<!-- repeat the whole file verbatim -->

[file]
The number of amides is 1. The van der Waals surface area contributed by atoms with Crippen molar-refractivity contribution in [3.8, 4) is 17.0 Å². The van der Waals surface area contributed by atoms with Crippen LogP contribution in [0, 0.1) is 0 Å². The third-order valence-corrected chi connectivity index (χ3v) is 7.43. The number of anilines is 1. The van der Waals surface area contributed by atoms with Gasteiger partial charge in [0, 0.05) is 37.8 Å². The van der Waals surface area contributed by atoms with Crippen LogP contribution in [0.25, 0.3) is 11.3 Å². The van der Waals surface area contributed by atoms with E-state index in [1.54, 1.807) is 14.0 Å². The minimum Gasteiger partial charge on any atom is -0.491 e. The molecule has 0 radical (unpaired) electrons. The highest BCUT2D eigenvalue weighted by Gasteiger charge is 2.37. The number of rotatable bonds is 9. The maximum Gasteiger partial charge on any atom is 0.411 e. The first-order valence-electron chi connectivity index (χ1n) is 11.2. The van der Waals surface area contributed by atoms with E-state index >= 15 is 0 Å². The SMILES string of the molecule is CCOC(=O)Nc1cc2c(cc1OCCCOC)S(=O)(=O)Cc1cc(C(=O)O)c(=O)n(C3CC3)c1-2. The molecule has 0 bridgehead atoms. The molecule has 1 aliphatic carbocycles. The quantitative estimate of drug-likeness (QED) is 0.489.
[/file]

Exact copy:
The number of amides is 1. The van der Waals surface area contributed by atoms with Crippen molar-refractivity contribution in [3.8, 4) is 17.0 Å². The van der Waals surface area contributed by atoms with Crippen LogP contribution in [0, 0.1) is 0 Å². The third-order valence-corrected chi connectivity index (χ3v) is 7.43. The number of anilines is 1. The van der Waals surface area contributed by atoms with Gasteiger partial charge in [0, 0.05) is 37.8 Å². The van der Waals surface area contributed by atoms with Crippen LogP contribution in [0.25, 0.3) is 11.3 Å². The van der Waals surface area contributed by atoms with E-state index in [1.54, 1.807) is 14.0 Å². The minimum Gasteiger partial charge on any atom is -0.491 e. The molecule has 0 radical (unpaired) electrons. The highest BCUT2D eigenvalue weighted by Gasteiger charge is 2.37. The number of rotatable bonds is 9. The maximum Gasteiger partial charge on any atom is 0.411 e. The first-order valence-electron chi connectivity index (χ1n) is 11.2. The van der Waals surface area contributed by atoms with E-state index >= 15 is 0 Å². The SMILES string of the molecule is CCOC(=O)Nc1cc2c(cc1OCCCOC)S(=O)(=O)Cc1cc(C(=O)O)c(=O)n(C3CC3)c1-2. The molecule has 0 bridgehead atoms. The molecule has 1 aliphatic carbocycles. The quantitative estimate of drug-likeness (QED) is 0.489.